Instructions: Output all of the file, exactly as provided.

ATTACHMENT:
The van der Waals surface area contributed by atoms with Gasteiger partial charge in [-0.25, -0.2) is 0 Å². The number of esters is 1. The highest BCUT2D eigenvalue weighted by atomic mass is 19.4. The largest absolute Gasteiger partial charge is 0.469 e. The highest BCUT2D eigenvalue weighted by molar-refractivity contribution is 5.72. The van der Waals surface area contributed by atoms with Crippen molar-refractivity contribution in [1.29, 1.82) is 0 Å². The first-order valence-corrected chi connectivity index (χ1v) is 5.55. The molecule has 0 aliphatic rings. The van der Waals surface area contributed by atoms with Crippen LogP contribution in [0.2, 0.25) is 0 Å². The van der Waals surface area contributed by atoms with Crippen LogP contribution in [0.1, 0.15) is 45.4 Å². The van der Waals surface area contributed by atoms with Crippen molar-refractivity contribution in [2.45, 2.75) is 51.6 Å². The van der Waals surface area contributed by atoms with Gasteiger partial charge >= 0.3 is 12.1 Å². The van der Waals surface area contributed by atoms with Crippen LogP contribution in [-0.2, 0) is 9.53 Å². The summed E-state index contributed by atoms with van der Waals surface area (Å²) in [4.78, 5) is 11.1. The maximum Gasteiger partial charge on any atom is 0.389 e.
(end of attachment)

The van der Waals surface area contributed by atoms with Gasteiger partial charge in [-0.25, -0.2) is 0 Å². The number of esters is 1. The highest BCUT2D eigenvalue weighted by atomic mass is 19.4. The largest absolute Gasteiger partial charge is 0.469 e. The highest BCUT2D eigenvalue weighted by molar-refractivity contribution is 5.72. The van der Waals surface area contributed by atoms with Crippen molar-refractivity contribution in [1.29, 1.82) is 0 Å². The first-order valence-corrected chi connectivity index (χ1v) is 5.55. The molecule has 0 aliphatic rings. The van der Waals surface area contributed by atoms with Crippen LogP contribution in [0.2, 0.25) is 0 Å². The van der Waals surface area contributed by atoms with Crippen LogP contribution in [0.1, 0.15) is 45.4 Å². The van der Waals surface area contributed by atoms with Crippen molar-refractivity contribution in [2.45, 2.75) is 51.6 Å². The van der Waals surface area contributed by atoms with Gasteiger partial charge >= 0.3 is 12.1 Å². The van der Waals surface area contributed by atoms with Crippen LogP contribution in [-0.2, 0) is 9.53 Å². The summed E-state index contributed by atoms with van der Waals surface area (Å²) in [4.78, 5) is 11.1. The maximum Gasteiger partial charge on any atom is 0.389 e.